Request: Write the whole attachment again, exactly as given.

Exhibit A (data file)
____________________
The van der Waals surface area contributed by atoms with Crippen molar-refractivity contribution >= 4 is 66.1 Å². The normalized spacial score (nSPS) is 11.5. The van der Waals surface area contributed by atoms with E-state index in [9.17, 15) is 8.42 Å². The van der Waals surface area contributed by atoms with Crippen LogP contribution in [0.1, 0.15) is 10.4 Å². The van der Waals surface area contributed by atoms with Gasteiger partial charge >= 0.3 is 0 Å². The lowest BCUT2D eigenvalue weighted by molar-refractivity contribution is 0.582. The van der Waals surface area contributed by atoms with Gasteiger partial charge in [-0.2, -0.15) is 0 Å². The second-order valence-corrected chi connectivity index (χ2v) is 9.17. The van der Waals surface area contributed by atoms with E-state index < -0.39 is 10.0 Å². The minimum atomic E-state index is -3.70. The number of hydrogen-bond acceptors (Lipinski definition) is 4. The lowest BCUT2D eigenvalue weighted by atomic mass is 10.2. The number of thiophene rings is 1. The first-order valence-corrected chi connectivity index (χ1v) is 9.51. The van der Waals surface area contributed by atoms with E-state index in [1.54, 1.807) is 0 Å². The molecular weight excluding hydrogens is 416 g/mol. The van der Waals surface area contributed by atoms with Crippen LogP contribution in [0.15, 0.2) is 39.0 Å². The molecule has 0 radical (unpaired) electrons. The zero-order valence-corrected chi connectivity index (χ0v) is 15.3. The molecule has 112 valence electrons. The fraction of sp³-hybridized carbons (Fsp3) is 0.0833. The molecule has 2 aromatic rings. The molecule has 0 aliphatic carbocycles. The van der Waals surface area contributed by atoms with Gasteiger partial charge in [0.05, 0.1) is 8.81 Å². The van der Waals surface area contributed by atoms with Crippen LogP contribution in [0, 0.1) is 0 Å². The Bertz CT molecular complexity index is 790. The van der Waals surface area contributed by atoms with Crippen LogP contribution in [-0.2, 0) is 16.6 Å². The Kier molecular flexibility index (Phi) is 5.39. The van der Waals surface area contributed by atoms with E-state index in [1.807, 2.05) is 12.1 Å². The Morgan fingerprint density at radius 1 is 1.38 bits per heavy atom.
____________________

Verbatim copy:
The van der Waals surface area contributed by atoms with Crippen molar-refractivity contribution >= 4 is 66.1 Å². The normalized spacial score (nSPS) is 11.5. The van der Waals surface area contributed by atoms with E-state index in [9.17, 15) is 8.42 Å². The van der Waals surface area contributed by atoms with Crippen LogP contribution in [0.1, 0.15) is 10.4 Å². The van der Waals surface area contributed by atoms with Gasteiger partial charge >= 0.3 is 0 Å². The lowest BCUT2D eigenvalue weighted by molar-refractivity contribution is 0.582. The van der Waals surface area contributed by atoms with Gasteiger partial charge in [-0.2, -0.15) is 0 Å². The second-order valence-corrected chi connectivity index (χ2v) is 9.17. The van der Waals surface area contributed by atoms with E-state index < -0.39 is 10.0 Å². The minimum atomic E-state index is -3.70. The number of hydrogen-bond acceptors (Lipinski definition) is 4. The lowest BCUT2D eigenvalue weighted by atomic mass is 10.2. The number of thiophene rings is 1. The first-order valence-corrected chi connectivity index (χ1v) is 9.51. The van der Waals surface area contributed by atoms with E-state index in [1.54, 1.807) is 0 Å². The molecular weight excluding hydrogens is 416 g/mol. The van der Waals surface area contributed by atoms with Crippen LogP contribution in [0.15, 0.2) is 39.0 Å². The molecule has 0 radical (unpaired) electrons. The zero-order valence-corrected chi connectivity index (χ0v) is 15.3. The molecule has 112 valence electrons. The fraction of sp³-hybridized carbons (Fsp3) is 0.0833. The molecule has 2 aromatic rings. The molecule has 0 aliphatic carbocycles. The van der Waals surface area contributed by atoms with Gasteiger partial charge in [0.05, 0.1) is 8.81 Å². The van der Waals surface area contributed by atoms with Crippen LogP contribution in [0, 0.1) is 0 Å². The Bertz CT molecular complexity index is 790. The van der Waals surface area contributed by atoms with Crippen LogP contribution in [-0.2, 0) is 16.6 Å². The Kier molecular flexibility index (Phi) is 5.39. The van der Waals surface area contributed by atoms with E-state index in [1.807, 2.05) is 12.1 Å². The Morgan fingerprint density at radius 1 is 1.38 bits per heavy atom.